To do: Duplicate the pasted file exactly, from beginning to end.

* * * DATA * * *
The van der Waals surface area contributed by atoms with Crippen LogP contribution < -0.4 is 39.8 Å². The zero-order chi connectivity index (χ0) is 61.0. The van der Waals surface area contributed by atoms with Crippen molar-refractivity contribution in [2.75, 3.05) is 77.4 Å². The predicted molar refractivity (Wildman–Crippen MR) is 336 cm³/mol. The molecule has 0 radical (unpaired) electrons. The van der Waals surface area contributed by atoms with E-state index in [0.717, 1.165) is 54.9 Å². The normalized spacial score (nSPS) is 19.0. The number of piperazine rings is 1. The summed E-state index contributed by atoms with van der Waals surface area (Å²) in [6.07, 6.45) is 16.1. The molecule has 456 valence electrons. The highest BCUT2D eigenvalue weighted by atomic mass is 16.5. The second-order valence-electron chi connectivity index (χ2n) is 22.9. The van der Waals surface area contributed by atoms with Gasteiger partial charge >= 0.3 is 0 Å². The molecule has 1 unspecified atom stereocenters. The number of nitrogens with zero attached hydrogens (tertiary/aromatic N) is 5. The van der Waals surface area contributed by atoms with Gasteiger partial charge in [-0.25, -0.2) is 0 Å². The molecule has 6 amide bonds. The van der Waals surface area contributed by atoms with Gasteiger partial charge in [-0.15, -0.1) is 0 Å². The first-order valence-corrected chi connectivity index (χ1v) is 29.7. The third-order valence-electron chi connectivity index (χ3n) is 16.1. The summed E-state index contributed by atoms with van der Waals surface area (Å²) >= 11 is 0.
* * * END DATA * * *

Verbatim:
The van der Waals surface area contributed by atoms with Crippen LogP contribution < -0.4 is 39.8 Å². The zero-order chi connectivity index (χ0) is 61.0. The van der Waals surface area contributed by atoms with Crippen molar-refractivity contribution in [2.75, 3.05) is 77.4 Å². The predicted molar refractivity (Wildman–Crippen MR) is 336 cm³/mol. The molecule has 0 radical (unpaired) electrons. The van der Waals surface area contributed by atoms with E-state index in [0.717, 1.165) is 54.9 Å². The normalized spacial score (nSPS) is 19.0. The number of piperazine rings is 1. The summed E-state index contributed by atoms with van der Waals surface area (Å²) in [6.07, 6.45) is 16.1. The molecule has 456 valence electrons. The highest BCUT2D eigenvalue weighted by atomic mass is 16.5. The second-order valence-electron chi connectivity index (χ2n) is 22.9. The van der Waals surface area contributed by atoms with Gasteiger partial charge >= 0.3 is 0 Å². The molecule has 1 unspecified atom stereocenters. The number of nitrogens with zero attached hydrogens (tertiary/aromatic N) is 5. The van der Waals surface area contributed by atoms with Gasteiger partial charge in [-0.25, -0.2) is 0 Å². The molecule has 6 amide bonds. The van der Waals surface area contributed by atoms with Gasteiger partial charge in [-0.15, -0.1) is 0 Å². The first-order valence-corrected chi connectivity index (χ1v) is 29.7. The third-order valence-electron chi connectivity index (χ3n) is 16.1. The summed E-state index contributed by atoms with van der Waals surface area (Å²) >= 11 is 0.